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     Do You Have Hoard And Clutter Syndrome?

Definition: Hoarding is the EXCESSIVE collection and retention of things until they interfere with day-to-day functions such as home, health, family, work and social life. Severe hoarding causes safety and health hazards.

Is your house drowning under piles of clutter? Do you find it nearly IMPOSSIBLE to throw away things even though you haven’t used them in years? Has anyone said you need to clear out some of the clutter? Do you never invite people over because there is too much ‘stuff’ everywhere? If you have answered "yes" to any of the above you may be SUFFERING from what is sometimes called Hoard and Clutter Syndrome, Packrat Syndrome, or Compulsive Hoarding. It may be a form of Obsessive-Compulsive Disorder.

Hoard and Clutter Syndrome can affect our homes, lifestyles, finances, and safety. Frequently people who hoard possessions also are compulsive BUYERS. They have an inability to resist the urge to acquire an object, even though acquiring or possessing the object may create problems. It is about evenly divided between men and women, though there seem to be slightly more women hoarders. It crosses all social and economic levels. We don’t hear a great deal about it because sufferers seldom seek HELP. They are unaware they are suffering from something there might be help for.

One study found that 80 percent of hoarders had grown up as CHILDREN in a house with someone who hoarded. I grew up as the child of parents who had grown up during the Great Depression. They learned early to never WASTE anything and to never throw away anything that might be needed later. I took their lessons to heart and have had difficulty disposing of anything ever since. My sister is the same. We both have homes full of ‘stuff’.

We can’t seem to refrain from COLLECTING more ‘stuff’. It has gone far beyond keeping a good supply of needed items. At times our homes have become nearly impassable because there was so much stuff everywhere. There is even a name for that. It is called ‘tunnel living’. No matter how many books we read on how to organize, they don’t help because what we really need is do DIMINISH the number of things we have. Most of us also have problems with organization, decision making, and frequently with compulsive buying or collecting of free things.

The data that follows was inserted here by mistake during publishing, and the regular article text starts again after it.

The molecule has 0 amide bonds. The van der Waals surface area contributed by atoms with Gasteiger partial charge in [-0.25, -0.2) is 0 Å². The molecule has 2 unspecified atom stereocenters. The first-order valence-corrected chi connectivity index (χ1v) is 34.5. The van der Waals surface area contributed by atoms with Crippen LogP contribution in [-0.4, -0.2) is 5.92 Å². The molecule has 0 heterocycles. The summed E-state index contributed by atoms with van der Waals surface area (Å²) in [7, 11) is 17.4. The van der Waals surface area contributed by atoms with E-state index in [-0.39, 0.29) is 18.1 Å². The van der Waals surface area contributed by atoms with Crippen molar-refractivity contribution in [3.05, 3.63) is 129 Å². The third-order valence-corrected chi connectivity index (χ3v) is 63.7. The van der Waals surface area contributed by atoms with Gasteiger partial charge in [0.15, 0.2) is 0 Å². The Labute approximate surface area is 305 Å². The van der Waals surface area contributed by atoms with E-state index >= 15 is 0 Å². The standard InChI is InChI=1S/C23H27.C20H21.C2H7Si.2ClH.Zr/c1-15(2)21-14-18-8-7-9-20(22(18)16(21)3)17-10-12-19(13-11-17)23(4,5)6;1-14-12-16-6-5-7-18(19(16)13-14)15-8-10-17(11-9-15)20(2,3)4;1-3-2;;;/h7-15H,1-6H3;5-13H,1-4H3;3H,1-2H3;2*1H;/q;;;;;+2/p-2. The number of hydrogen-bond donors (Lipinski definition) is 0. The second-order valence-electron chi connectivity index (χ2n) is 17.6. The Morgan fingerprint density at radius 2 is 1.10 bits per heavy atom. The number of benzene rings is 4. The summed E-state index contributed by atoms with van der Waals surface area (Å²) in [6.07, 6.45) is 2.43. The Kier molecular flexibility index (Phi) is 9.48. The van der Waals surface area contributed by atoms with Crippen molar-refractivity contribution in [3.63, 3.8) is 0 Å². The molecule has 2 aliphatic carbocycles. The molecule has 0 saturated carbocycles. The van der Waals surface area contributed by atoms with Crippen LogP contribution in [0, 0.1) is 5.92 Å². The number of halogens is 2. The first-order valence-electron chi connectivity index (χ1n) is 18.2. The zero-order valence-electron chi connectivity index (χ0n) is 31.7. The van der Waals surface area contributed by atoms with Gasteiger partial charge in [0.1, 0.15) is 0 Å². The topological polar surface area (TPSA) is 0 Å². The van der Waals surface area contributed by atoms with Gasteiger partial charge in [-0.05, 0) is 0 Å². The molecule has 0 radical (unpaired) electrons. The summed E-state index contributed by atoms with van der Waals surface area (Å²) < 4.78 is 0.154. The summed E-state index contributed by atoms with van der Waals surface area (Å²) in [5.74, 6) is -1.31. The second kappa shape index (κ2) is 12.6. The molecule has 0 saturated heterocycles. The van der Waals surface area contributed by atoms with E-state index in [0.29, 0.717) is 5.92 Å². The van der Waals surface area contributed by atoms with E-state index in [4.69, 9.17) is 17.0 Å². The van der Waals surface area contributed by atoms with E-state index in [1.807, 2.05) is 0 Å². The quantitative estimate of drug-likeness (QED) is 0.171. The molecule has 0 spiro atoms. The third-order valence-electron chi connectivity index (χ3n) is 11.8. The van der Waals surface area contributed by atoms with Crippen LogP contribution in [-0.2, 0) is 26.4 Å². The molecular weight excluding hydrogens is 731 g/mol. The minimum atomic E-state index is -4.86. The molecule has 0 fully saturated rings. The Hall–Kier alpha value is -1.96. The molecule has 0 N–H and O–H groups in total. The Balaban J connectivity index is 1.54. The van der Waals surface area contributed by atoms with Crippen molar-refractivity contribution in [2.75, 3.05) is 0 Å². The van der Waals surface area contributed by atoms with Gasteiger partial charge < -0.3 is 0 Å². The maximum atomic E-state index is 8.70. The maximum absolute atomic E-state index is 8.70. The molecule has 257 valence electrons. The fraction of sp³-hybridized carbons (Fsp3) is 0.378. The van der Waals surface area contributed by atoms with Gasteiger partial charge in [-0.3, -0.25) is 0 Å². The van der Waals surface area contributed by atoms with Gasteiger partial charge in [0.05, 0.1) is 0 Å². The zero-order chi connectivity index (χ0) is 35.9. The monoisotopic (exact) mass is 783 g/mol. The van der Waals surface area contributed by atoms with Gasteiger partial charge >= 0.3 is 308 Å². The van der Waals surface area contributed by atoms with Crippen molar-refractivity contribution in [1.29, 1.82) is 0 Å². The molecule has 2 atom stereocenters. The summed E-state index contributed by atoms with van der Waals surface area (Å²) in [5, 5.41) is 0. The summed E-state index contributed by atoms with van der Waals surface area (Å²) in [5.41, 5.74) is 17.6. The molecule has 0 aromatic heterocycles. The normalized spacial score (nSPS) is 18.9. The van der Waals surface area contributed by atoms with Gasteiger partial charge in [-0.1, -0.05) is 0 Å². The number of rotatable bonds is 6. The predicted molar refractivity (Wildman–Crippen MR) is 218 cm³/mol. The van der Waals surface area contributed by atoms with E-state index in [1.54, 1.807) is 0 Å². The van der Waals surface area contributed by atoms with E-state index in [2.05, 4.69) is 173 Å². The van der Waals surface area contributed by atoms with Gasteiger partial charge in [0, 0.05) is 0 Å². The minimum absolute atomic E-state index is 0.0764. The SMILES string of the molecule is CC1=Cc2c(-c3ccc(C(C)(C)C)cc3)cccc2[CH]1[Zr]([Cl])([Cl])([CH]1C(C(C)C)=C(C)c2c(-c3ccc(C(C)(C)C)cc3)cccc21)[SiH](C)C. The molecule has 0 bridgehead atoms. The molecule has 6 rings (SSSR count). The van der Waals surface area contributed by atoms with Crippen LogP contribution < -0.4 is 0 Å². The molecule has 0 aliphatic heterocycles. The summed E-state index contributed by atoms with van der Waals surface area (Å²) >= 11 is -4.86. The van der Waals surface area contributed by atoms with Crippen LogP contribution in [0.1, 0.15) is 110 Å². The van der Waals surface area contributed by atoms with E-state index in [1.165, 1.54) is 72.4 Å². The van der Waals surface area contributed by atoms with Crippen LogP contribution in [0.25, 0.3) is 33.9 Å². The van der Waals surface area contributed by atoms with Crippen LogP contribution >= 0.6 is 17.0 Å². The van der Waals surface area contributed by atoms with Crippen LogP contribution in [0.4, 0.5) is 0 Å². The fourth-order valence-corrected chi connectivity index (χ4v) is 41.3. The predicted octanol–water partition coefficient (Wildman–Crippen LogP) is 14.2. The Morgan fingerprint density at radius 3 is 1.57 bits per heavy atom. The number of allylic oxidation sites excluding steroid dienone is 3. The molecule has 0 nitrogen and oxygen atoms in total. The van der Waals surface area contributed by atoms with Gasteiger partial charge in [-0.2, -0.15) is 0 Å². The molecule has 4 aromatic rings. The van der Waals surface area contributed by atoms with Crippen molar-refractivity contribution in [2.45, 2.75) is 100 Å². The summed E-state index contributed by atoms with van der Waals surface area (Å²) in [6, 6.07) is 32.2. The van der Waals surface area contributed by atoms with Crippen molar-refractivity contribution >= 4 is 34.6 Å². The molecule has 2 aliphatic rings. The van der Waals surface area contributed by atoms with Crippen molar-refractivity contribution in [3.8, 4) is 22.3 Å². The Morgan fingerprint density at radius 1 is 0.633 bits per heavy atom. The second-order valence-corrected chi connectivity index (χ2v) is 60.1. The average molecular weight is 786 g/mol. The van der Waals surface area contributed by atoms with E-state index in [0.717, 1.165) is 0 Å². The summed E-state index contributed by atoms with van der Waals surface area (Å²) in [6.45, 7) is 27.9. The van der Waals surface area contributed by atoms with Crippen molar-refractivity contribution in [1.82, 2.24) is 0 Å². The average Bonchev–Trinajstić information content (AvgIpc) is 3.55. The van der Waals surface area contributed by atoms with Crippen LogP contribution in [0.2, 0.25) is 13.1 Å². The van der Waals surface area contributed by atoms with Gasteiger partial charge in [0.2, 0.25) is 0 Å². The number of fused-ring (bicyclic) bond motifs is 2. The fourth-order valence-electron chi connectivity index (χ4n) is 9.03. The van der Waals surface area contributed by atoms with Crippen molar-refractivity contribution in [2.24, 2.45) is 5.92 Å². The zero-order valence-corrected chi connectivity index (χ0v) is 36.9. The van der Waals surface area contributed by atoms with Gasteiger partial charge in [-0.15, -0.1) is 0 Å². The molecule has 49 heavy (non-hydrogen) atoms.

Recently I have begun to come to grips with the problem, recognizing it for what it is. I have cleaned a great many things out and am working on clearing out more. What I have found is I have to do it SLOWLY. If I feel pressure to get it done I fall apart and can’t make a decision and stuff everything back into the closet, just stacked a little neater.

Having someone who is not a hoarder to assist you can be very useful if they can UNDERSTAND that you can’t be forced to get rid of things. I have certain things that I have sentimental attachments to. If I am allowed to sort through and retain the items I feel really uncomfortable about getting rid of, I am more WILLING to let someone else decide the fate of the rest.

I have also found I am better at letting things go if I know they will be going somewhere USEFUL. I still cannot throw things into the trash if I think they are in good enough shape to be used by others. I am getting better at putting things on a garage sale, taking it to a consignment shop, giving it to the thrift shop or Goodwill. I can give it to individual people who have a use for it. If I am to retain my peace of mind, however, do not ask me to throw in the GARBAGE something that is still useable.

Some hoarders cannot even bring themselves to get rid of actual garbage. An empty cereal box can become painful to let go of. In the worst cases, the home becomes a health and safety HAZARD. Garbage, trash, and left over food build-up can cause health issues as well attract insects and rodents. Piles of newspapers, magazines, and old clothing become a fire hazard both because they are very flammable and because they make exiting the home more difficult and firefighters cannot find their way through the piles to try to save anyone in the building.

One method that seems to help is known as cognitive behavioral therapy. You physically PRACTICE throwing something away until it becomes easier to do. In another therapy hoarders learn to make DECISIONS, and practice how to let go of objects without distress. Anti-depressants are also prescribed, but work best when combined with therapy.

If any of this sounds FAMILIAR, you may be dealing with clinical hoarding -- or you may simply have the garden-variety, everyday cluttering behavior. Whichever it is, there is help for you.


Peggy Hoehne is a Contributing Editor of the topics Household Tips and Wisconsin at Suite 101. She also writes a monthly column for her church's newsletter, and freelance articles for an Internet newspaper. You may visit her website at www.angelfire.com/journal2/gleanings/index.html.

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